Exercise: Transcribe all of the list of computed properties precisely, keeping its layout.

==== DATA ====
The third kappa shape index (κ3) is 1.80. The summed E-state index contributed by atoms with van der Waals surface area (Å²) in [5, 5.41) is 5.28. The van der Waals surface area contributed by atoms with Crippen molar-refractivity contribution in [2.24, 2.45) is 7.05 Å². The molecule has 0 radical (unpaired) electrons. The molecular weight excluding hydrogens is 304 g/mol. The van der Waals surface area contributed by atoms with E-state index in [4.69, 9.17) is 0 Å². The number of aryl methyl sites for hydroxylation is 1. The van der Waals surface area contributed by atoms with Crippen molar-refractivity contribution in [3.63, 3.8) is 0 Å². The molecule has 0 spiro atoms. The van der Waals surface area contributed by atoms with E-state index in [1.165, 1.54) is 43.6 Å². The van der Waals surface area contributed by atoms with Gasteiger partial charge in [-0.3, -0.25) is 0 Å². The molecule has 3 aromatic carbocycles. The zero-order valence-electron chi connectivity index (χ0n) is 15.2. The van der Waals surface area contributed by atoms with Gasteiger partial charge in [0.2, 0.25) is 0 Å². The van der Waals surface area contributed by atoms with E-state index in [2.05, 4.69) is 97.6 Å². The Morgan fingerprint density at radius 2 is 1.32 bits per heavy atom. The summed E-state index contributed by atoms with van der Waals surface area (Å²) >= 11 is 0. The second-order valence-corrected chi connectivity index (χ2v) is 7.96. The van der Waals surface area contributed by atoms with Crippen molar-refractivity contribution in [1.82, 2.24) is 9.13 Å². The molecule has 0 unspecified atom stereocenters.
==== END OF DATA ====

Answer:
The third kappa shape index (κ3) is 1.80. The summed E-state index contributed by atoms with van der Waals surface area (Å²) in [5, 5.41) is 5.28. The van der Waals surface area contributed by atoms with Crippen molar-refractivity contribution in [2.24, 2.45) is 7.05 Å². The molecule has 0 radical (unpaired) electrons. The molecular weight excluding hydrogens is 304 g/mol. The van der Waals surface area contributed by atoms with E-state index in [4.69, 9.17) is 0 Å². The number of aryl methyl sites for hydroxylation is 1. The van der Waals surface area contributed by atoms with Crippen molar-refractivity contribution in [3.63, 3.8) is 0 Å². The molecule has 0 spiro atoms. The van der Waals surface area contributed by atoms with E-state index in [1.165, 1.54) is 43.6 Å². The van der Waals surface area contributed by atoms with Gasteiger partial charge in [-0.3, -0.25) is 0 Å². The molecule has 3 aromatic carbocycles. The zero-order valence-electron chi connectivity index (χ0n) is 15.2. The van der Waals surface area contributed by atoms with Gasteiger partial charge in [0.2, 0.25) is 0 Å². The van der Waals surface area contributed by atoms with E-state index in [2.05, 4.69) is 97.6 Å². The Morgan fingerprint density at radius 2 is 1.32 bits per heavy atom. The summed E-state index contributed by atoms with van der Waals surface area (Å²) >= 11 is 0. The second-order valence-corrected chi connectivity index (χ2v) is 7.96. The van der Waals surface area contributed by atoms with Crippen molar-refractivity contribution in [1.82, 2.24) is 9.13 Å². The molecule has 0 unspecified atom stereocenters.